A bill attempting to stop a company from storing radioactive waste at a facility near Carlsbad passed the House Judiciary Committee on Monday on a 6-5 vote.
SB 53 would prohibit the storage of high-level radioactive waste in New Mexico without the state’s consent and would only allow that storage to occur if a permanent repository for radioactive waste is operating. The federal law requires the creation of a permanent repository, but none has been created yet.
Holtec International is attempting to create a temporary storage facility where nuclear waste can be stored and later moved to the permanent repository. The company has identified a site in southern New Mexico for that storage facility.
Proponents of the legislation say that it would prevent New Mexico from becoming a dumping ground for radioactive waste and that the state has already done its share for nuclear energy. They point to the history of unremediated uranium mines and downwinders from the Trinity atomic bomb test. Additionally, New Mexico already has the operating Waste Isolation Pilot Project, which stores low-level nuclear waste such as contaminated clothing and rags.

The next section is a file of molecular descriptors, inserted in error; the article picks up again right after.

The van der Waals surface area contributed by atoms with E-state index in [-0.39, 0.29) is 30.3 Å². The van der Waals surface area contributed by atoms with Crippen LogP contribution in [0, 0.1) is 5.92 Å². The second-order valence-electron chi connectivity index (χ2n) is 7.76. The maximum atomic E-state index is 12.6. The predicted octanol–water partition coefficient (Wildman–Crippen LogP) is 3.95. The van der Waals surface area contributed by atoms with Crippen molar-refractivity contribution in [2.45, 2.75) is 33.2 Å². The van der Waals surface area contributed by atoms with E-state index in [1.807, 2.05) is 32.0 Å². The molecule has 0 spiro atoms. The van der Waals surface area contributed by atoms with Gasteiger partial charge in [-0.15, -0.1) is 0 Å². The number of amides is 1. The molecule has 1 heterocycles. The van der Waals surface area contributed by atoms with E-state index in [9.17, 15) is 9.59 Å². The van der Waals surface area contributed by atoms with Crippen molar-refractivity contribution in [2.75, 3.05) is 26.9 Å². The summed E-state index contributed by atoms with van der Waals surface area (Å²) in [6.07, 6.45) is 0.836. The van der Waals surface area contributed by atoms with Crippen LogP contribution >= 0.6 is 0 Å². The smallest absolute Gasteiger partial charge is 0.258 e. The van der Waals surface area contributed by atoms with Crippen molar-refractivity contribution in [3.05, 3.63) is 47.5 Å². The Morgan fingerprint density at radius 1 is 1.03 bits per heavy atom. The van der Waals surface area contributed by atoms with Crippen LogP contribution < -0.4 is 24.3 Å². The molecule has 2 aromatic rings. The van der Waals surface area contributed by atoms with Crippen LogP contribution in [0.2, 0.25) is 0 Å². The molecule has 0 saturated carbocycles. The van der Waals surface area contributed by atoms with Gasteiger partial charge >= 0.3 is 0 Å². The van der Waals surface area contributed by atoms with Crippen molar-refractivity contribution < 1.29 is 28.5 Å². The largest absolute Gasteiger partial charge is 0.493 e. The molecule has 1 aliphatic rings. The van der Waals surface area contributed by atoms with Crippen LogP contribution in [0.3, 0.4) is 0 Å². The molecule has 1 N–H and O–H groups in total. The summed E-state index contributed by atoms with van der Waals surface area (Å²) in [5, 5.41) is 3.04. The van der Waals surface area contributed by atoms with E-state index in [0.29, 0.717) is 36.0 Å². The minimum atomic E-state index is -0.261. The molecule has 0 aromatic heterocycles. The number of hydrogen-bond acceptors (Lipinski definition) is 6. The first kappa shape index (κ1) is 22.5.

Bill sponsor Sen. Jeff Steinborn, D-Las Cruces, said that the waste will be transported through communities throughout New Mexico, including those that oppose it.
The proposal calls for transporting the nuclear waste by rail.
Opponents of the legislation say that Holtec has demonstrated that it can safely transport and store radioactive waste from power plants around the country and that the project could provide economic benefits in the Permian Basin. Additionally, they say that storage of nuclear waste is important for the energy transition.
Steinborn said there have been incidents at nuclear waste storage facilities, including those run by Holtec.
“It’s not a matter of if there’s a situation,” he said. “It’s when and how serious. It’s where it occurs.”
SB 53 now heads to the House floor.